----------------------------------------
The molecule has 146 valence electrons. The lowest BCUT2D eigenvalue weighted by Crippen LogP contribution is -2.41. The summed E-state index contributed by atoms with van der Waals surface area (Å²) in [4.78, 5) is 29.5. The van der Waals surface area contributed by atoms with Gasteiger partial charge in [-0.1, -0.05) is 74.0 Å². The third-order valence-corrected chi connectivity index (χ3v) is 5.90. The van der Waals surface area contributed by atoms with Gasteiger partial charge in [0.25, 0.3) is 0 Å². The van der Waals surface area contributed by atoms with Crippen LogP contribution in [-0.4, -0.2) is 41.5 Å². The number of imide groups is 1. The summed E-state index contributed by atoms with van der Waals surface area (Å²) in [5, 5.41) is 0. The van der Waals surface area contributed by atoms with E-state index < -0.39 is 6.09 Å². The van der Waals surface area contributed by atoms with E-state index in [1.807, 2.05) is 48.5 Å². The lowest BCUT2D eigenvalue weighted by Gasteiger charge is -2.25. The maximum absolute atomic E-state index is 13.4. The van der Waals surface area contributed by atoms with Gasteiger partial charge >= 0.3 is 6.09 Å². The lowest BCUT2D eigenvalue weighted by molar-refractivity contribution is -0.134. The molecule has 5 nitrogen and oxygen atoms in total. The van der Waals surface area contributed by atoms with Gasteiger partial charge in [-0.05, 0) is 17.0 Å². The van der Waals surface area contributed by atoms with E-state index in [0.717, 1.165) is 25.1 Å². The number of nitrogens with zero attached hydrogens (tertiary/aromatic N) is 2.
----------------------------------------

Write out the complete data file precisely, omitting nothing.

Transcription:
The molecule has 146 valence electrons. The lowest BCUT2D eigenvalue weighted by Crippen LogP contribution is -2.41. The summed E-state index contributed by atoms with van der Waals surface area (Å²) in [4.78, 5) is 29.5. The van der Waals surface area contributed by atoms with Gasteiger partial charge in [-0.1, -0.05) is 74.0 Å². The third-order valence-corrected chi connectivity index (χ3v) is 5.90. The van der Waals surface area contributed by atoms with Gasteiger partial charge in [0.25, 0.3) is 0 Å². The van der Waals surface area contributed by atoms with Crippen LogP contribution in [-0.4, -0.2) is 41.5 Å². The number of imide groups is 1. The summed E-state index contributed by atoms with van der Waals surface area (Å²) in [5, 5.41) is 0. The van der Waals surface area contributed by atoms with E-state index < -0.39 is 6.09 Å². The van der Waals surface area contributed by atoms with E-state index in [1.807, 2.05) is 48.5 Å². The lowest BCUT2D eigenvalue weighted by Gasteiger charge is -2.25. The maximum absolute atomic E-state index is 13.4. The van der Waals surface area contributed by atoms with Gasteiger partial charge >= 0.3 is 6.09 Å². The lowest BCUT2D eigenvalue weighted by molar-refractivity contribution is -0.134. The molecule has 5 nitrogen and oxygen atoms in total. The van der Waals surface area contributed by atoms with Gasteiger partial charge in [-0.05, 0) is 17.0 Å². The van der Waals surface area contributed by atoms with E-state index in [0.717, 1.165) is 25.1 Å². The number of nitrogens with zero attached hydrogens (tertiary/aromatic N) is 2.